The political result in California is that centrist Democratic governors and legislative leaders made alliances with moderate Republicans to create legislative majorities, boxing progressives in and isolating them — despite majority public support for their economic policies.

Meanwhile, corporate power and individual wealth got off scot-free. It is easy to say they use “divide and conquer” strategies or have limitless money at their disposal. Both are true. But they are givens – the complaints of observers, not those who would make and change history.

What Is To Be Done: Two Steps Backward In Order To Move Forward

A new majority constituency position has to be defined by a group of leaders representing important labor, minority, senior, disabled, student, small business, professional and other significant groups in the state. They have to take this position deeply into the rank-and-file of their respective organizations. In many of these organizations this means getting beyond the usual activist core that speaks for others but fails to engage and involve them. Such a group, program and approach can stake out a moral claim that allows them to speak for the best of our religious and small “d” democratic traditions.

That position has to benefit 70% of Californians in its policy impact, avoiding, for example, the division over tuition increases in state institutions of higher education where middle-class households pay more so children of lower-middle class, working class and low-income households can receive student aid. This position must restore a steeply progressive income tax at high income levels, adopt and increase mineral extraction taxes, close corporate loopholes, and split the property tax between commercial/industrial and residential property and otherwise revise Proposition 13.

A campaign for this policy should be viewed as a three-to-five year effort so that local campaign committees can be built in most state assembly and senate districts, aimed at creating a veto-proof legislature in 2014 or 2016. It should target the legislature so that politicians who support it can be rewarded and opponents can be punished.

The local campaign committees should be non-partisan, but consciously seek to develop visible spokespersons who could be primary challengers against a negative legislator, principally in Democratic Party primaries, but also supporting the few moderate Republicans left, and perhaps in some circumstances supporting a third party candidate. The campaign should be kicked off by massive public rallies or mass meetings held throughout the state so a credible threat can be made to boycott corporations that threaten to move out of California because of the policy’s tax consequences for them.

Underneath the umbrella of the statewide campaign, a door-to-door canvass should be initiated that combines fund-raising, political pressure on legislators and education with a canvass-organizing effort to build new individual- membership, dues-paying, neighborhood and small town level clubs that have a life of their own. The clubs would use political participation, direct action and mutual aid to pursue a multi-issue agenda. They would define a program of public service improvements they want in their districts. The canvass-organizer who was their original organizer would shift to being their organizer whose salary and benefits are paid by their dues and such grass-roots fundraisers as raffles. Imagine a relatively small neighborhood of 10-20,000 with a club of 500 members who pay $100 a year in dues. The club has social, cultural, educational, mutual aid (time dollars, buying clubs, pooled baby-sitting, etc), direct action, lobbying and electoral activities as parts of its community-building activities.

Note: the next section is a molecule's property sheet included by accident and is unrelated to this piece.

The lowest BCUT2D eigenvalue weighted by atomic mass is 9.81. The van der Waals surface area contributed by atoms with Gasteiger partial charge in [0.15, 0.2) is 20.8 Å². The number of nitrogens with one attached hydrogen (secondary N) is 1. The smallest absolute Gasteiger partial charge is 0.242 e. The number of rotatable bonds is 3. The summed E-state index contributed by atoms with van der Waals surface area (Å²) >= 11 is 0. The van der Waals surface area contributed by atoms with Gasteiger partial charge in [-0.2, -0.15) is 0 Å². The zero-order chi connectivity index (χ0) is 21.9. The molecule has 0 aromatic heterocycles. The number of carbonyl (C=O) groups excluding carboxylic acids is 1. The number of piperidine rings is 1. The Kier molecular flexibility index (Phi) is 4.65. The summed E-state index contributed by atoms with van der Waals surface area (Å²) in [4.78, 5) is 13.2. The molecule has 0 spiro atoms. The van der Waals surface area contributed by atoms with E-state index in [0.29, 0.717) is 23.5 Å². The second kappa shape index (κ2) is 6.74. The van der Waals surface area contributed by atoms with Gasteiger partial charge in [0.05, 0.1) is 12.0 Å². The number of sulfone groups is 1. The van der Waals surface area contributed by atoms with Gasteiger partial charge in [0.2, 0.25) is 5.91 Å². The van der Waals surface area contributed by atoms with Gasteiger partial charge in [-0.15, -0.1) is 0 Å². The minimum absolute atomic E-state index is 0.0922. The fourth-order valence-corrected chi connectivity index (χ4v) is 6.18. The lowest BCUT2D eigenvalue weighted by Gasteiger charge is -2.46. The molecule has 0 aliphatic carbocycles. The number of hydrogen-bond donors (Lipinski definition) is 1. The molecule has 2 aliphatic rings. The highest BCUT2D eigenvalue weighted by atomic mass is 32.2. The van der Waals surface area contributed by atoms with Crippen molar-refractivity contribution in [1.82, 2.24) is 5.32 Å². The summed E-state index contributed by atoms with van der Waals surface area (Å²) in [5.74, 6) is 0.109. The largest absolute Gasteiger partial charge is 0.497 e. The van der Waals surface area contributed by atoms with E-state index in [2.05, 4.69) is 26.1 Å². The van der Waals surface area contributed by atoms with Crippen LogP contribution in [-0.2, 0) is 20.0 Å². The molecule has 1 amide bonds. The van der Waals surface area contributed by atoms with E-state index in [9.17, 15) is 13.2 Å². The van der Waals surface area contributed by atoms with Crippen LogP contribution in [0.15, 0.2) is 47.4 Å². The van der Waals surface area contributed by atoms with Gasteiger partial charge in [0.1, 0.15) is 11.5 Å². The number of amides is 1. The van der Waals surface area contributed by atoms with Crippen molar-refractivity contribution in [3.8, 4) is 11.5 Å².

CAL created a unit of experienced canvassers and added an organizing component to their job. While canvassing, they asked people if they would be interested in coming to a house meeting to discuss what they could do to help the campaign. They also assessed responses, and tried to discover who knew whom, and who respected whom on the block. When they thought they had a potential leader, they asked that person to convene the house meeting, and gave her the list of interested people in the immediate neighborhood. Canvassers raised "quota" (the fundraising goal) in three, instead of the usual five, days. In the remaining two days, they organized the house meetings, helping leaders create the agenda, and training them to conduct a small house meeting (a dozen-to-25 people). The level of participation that was generated staggered CAL's canvassers and leadership. The anger was waiting to be tapped. (The only similar energy I've seen since are the responses in the Latino community to immigration rights battles and the responses of public employees and their allies to Wisconsin's Governor Walker. And, unfortunately, the responses to The Tea Party.)

The feasibility of such an effort was demonstrated in the 1975-76 SB 154 campaign. A contemporary version has to take into account vast differences in today’s political climate. That, in turn, requires initial conversations among the group of leaders to whom I earlier referred.

Putting that group together is like stringing individually distinct beads on a necklace: it’s done one at a time as a result of one-to-one conversations initiated by one or two respected people who are willing to step up to see if this can be done. The conversations are framed in an “If…then” manner: “If a dozen-or-so key leaders in California are willing to meet to discuss how to make this campaign happen, would you be willing to be one of them?”

If no critical mass, no forward movement. And if no forward movement, we will continue to move backward.

Mike Miller directs the San Francisco-based ORGANIZE Training Center. He was a founder and chairperson of the Citizens Action League (CAL).

Adapted from a shorter article with the same title that appeared in Beyond Chron: The Voice of the Rest. San Francisco’s Alternative On-line quarterly.